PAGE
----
MedicalResearch.com: What are the main findings?
Response: Nearly 1 in 11 US middle and high school students, including one-third of those who ever used e-cigarettes, used cannabis in an e-cigarette in 2016. That equates to more than 2 million youth who have ever used cannabis in an e-cigarette, including nearly 1 in 3 high school e-cigarette users and nearly 1 in 4 middle school e-cigarette users.
The use of cannabis in e-cigarettes was significantly higher among males than females and high school students than middle school students. Use was also higher among those who had used e-cigarettes more recently and more frequently, those who used other tobacco products and those who lived with someone who used tobacco products. A product that is often used by the younger generation is a dab pen. like an e-cigarette, it uses wax pen batteries to heat up liquids producing vapours. These devices are normally used with cannabis concentrates which can be a problem depending on which country you are living in!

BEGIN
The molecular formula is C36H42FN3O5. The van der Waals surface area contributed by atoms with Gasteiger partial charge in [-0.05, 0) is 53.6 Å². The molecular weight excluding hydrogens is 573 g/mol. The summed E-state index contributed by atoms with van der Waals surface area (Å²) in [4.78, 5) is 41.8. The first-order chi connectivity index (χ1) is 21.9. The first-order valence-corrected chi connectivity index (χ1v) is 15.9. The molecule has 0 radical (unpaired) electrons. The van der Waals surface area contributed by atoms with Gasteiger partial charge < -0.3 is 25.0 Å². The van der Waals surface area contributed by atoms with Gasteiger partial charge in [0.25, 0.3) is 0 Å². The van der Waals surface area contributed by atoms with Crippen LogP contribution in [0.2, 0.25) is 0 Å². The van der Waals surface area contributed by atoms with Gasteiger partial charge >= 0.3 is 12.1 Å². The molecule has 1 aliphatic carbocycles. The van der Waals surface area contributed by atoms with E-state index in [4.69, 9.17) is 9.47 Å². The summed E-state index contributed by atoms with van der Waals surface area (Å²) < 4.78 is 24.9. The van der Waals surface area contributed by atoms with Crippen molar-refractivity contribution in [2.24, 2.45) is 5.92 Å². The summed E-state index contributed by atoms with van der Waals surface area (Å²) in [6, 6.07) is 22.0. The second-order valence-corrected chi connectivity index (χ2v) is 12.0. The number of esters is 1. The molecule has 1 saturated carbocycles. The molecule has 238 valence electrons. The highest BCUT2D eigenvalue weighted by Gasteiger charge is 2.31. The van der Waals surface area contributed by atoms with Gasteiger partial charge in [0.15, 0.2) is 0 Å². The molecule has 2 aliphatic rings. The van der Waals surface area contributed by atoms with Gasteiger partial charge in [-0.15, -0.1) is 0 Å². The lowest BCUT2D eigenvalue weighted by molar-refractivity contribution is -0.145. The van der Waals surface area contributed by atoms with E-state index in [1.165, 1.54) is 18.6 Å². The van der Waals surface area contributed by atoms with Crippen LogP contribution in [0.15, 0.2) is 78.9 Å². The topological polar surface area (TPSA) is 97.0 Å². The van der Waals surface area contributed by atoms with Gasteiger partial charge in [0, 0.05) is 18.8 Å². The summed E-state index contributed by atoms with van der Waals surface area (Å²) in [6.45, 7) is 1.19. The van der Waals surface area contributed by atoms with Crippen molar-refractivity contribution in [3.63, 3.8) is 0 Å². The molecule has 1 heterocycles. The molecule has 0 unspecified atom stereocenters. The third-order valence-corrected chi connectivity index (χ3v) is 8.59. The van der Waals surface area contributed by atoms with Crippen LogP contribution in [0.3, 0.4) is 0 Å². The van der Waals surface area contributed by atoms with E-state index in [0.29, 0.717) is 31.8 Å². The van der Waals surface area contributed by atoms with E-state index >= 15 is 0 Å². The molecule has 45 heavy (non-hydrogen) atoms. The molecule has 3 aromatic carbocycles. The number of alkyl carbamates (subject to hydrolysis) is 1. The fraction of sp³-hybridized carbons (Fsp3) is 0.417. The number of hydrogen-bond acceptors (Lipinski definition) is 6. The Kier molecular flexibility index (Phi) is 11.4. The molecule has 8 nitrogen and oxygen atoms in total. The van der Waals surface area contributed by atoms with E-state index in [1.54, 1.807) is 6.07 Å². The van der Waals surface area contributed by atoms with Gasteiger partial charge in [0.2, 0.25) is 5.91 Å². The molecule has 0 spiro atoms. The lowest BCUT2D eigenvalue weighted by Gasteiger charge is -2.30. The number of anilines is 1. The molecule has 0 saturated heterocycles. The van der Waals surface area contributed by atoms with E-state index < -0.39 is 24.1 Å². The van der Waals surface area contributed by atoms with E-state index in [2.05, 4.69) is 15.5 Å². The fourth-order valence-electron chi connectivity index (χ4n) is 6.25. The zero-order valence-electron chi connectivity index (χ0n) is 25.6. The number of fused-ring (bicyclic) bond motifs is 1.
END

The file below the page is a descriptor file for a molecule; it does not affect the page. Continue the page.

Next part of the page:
These findings reinforce the importance of strategies to reduce all forms of e-cigarette use, including with cannabis, to protect our nation’s young people from this preventable health risk. E-cigarette use among youth is unsafe. The use of cannabis in e-cigarettes is of particular public health concern given that the National Academies of Science has found cannabis use among youth can adversely affect learning and memory and may impair later academic achievement and education.
MedicalResearch.com: What should readers take away from your report?
Response: The bad news is that more than 2 million of our nation’s youth, including one-third of high school student e-cigarette users, have ever used cannabis in an e-cigarette. This is a public health concern because e-cigarette use among young people is unsafe. The use of marijuana in these products is of particular concern because cannabis use among youth can adversely affect learning and memory and may impair later academic achievement and education.